This blog is about the intersection between evolutionary biology and food. But also about practical applications, sustainable agriculture, and general tasty things.
About the spring of 2008 I enjoyed the best health I had experienced in 25 years. I gained 20 pounds and my blood level did not show anaemia. I looked like a healthy person and I felt terrific. There was no medical explanation whatsoever. I ate everything, I over ate and I was drinking. I was going to author something that I was going to call ‘The Drinking Cure’. I thought that I had beaten the illness – something in my physiology had changed.
Then of course he has a devasting intestinal rupture.
I think the past ten years has seen an explosion in similar stories- "I cured X, here is my advice." They underpin quite a few blogs, even perhaps this one. But as this blog has aged, I've realized how unimportant my own story is. Sure, I managed to get rid of some illnesses, but it's very hard to say how given how much of my life has changed since I started out this journey.
So many of these "Paleo" or whatever diet challenges change so many things about a person's eating, drinking, and living habits that's it's very hard to isolate what is going on. Same goes with personal stories. Furthermore, many autoimmune disorders are known to go into spontaneous remission. At best they give people leads to try, at worse they are used as a "banner for the cure" that makes people try to obsessively follow an individual's success and then become disillusioned when they don't experience that same success.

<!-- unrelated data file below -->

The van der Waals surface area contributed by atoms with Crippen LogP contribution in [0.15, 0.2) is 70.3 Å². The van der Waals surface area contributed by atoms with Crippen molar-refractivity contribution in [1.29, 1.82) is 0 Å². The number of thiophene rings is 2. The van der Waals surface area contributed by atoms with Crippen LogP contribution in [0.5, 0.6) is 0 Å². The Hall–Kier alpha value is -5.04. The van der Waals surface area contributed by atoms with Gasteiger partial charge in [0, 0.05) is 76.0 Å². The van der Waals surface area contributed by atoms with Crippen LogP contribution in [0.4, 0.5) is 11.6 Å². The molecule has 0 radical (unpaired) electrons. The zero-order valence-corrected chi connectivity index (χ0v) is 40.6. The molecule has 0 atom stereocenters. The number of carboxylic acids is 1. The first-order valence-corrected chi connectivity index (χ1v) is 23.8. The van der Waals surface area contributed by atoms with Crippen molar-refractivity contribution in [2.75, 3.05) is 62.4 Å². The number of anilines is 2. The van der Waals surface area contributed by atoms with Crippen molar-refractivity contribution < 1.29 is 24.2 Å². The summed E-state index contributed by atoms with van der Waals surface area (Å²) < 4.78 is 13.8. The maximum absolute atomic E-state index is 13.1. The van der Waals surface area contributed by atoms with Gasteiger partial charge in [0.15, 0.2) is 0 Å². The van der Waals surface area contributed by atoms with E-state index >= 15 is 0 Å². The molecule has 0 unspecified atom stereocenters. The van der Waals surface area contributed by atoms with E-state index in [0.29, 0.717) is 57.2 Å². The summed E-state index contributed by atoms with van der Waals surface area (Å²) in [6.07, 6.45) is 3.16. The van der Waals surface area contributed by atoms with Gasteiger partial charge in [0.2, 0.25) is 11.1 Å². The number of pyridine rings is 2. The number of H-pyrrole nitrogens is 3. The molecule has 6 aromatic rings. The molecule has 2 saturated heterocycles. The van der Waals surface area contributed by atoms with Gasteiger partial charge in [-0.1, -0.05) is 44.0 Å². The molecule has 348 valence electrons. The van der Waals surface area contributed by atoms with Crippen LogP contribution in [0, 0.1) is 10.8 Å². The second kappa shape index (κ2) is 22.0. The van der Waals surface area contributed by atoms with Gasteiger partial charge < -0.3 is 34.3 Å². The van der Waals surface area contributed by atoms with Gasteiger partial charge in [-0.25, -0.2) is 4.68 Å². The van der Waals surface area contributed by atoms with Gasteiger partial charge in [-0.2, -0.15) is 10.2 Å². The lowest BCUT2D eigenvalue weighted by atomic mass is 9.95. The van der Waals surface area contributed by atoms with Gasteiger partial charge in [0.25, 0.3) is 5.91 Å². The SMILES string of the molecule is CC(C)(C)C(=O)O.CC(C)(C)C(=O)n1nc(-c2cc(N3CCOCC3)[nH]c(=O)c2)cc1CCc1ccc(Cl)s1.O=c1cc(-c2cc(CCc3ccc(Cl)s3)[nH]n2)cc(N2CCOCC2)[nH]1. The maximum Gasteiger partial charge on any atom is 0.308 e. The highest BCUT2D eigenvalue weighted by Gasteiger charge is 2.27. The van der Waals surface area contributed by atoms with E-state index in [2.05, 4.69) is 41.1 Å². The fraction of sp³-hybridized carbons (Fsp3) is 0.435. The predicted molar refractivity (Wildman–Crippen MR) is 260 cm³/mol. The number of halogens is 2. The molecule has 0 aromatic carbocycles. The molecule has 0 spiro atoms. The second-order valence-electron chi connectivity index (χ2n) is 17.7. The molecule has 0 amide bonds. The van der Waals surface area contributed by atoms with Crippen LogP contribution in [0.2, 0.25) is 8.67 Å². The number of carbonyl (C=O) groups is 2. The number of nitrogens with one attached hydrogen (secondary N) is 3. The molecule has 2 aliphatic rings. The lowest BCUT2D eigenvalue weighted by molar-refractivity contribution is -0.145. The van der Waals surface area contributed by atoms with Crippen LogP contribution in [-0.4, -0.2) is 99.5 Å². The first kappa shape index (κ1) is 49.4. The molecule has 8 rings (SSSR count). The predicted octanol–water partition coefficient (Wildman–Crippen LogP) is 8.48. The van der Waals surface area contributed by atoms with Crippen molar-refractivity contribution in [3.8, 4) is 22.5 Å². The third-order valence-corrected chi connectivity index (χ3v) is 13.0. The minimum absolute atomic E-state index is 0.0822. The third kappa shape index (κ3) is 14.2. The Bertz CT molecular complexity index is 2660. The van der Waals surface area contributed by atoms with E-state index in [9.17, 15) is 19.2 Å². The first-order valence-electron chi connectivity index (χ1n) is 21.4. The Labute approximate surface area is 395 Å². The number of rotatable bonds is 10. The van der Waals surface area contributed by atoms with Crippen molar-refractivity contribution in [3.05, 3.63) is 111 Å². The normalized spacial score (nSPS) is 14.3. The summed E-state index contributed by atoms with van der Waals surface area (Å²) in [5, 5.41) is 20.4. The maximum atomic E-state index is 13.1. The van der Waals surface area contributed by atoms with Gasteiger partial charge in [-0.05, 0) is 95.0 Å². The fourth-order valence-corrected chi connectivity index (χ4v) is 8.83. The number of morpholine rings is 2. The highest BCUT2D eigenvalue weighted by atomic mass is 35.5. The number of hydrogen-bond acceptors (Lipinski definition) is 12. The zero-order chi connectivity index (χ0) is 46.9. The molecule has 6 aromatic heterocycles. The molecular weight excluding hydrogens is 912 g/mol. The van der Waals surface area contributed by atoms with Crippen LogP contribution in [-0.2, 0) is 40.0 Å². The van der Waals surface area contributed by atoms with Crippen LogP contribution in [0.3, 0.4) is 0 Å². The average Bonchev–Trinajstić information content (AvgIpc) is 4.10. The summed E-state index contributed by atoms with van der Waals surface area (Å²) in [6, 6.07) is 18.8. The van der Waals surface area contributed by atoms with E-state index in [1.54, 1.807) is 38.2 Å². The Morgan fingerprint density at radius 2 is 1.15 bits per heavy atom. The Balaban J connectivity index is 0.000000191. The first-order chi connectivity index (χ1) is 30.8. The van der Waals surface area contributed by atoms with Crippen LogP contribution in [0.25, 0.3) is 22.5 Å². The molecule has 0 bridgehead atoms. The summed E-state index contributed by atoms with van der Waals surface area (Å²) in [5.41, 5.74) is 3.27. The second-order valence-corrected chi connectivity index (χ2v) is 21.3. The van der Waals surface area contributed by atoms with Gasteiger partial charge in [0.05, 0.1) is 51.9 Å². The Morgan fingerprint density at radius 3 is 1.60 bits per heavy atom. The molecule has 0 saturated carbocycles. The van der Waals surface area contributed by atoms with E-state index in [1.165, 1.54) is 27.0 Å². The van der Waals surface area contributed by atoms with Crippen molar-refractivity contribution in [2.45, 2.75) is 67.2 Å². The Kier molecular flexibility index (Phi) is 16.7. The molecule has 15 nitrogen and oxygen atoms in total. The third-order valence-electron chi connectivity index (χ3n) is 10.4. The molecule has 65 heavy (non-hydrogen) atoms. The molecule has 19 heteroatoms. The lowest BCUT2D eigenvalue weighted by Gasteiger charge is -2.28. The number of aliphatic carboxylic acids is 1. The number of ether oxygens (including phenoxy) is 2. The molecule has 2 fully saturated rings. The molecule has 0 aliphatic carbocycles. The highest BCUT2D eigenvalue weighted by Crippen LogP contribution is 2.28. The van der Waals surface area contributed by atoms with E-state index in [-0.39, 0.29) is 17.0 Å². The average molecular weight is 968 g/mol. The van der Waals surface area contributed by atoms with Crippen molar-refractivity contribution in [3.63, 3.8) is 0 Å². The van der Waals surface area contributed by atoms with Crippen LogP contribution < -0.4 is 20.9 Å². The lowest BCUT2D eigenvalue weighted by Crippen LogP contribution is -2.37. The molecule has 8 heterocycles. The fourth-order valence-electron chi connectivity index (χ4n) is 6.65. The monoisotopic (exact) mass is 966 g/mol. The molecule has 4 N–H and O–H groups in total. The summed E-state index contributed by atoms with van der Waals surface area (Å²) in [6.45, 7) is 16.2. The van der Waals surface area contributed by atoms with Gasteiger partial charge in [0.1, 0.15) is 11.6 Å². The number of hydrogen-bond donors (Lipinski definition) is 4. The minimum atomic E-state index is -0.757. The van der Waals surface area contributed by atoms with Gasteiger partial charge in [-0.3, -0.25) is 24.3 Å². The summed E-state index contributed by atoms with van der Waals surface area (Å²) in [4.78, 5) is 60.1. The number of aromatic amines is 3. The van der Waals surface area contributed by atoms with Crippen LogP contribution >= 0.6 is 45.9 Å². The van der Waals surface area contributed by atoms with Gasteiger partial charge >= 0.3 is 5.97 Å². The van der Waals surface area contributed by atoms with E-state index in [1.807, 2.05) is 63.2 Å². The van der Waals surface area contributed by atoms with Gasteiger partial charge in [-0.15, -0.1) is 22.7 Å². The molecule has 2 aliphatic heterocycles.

Reiner's disease, Crohn's, is a great example– I know people who have had great success with things like the Specific Carbohydrate Diet and zero carb, but I know others who got worse on those same diets and ended up having to have conventional surgery and medication. Some of them felt like failures even though they felt better receiving conventional treatment.
But if we understood what really causes these diseases, they wouldn't be so frustratingly hard to treat.
Recently I was about to write a followup about how I fixed my neck problems, which had been gone for awhile. As I drafted the post, they came back worse than ever. Of course I am disappointed, but I'm entertaining the possibility that the problems are related to my work and work stress far more than to my posture or the exercise I do.
I've been glad to see that famous success story Terry Wahls is spearheading studies that would possibly show if her remission on a "paleo" diet would apply to others as well. Though a problem is that she is promoting the diet as a potential cure well in advance of these studies being completed. Is this harmless or not? I'm not sure.
If there is anything I've learned from blogging in this sphere, is that one person's cure is another person's poison and I've certainly encountered people for whom her extremely vegetable-rich diet would be harmful. I know from experience that I cannot consume such a diet as it causes immense gastric distress. I've gotten more tolerant of things like brassica vegetables over time, but I still have to be careful.
My own advice is to try a variety of things, but don't expect them to work for you just because someone else has a miracle-cure story.
I don't always agree with everything Fanatic Cook says, but her series of fish oil is worth reading.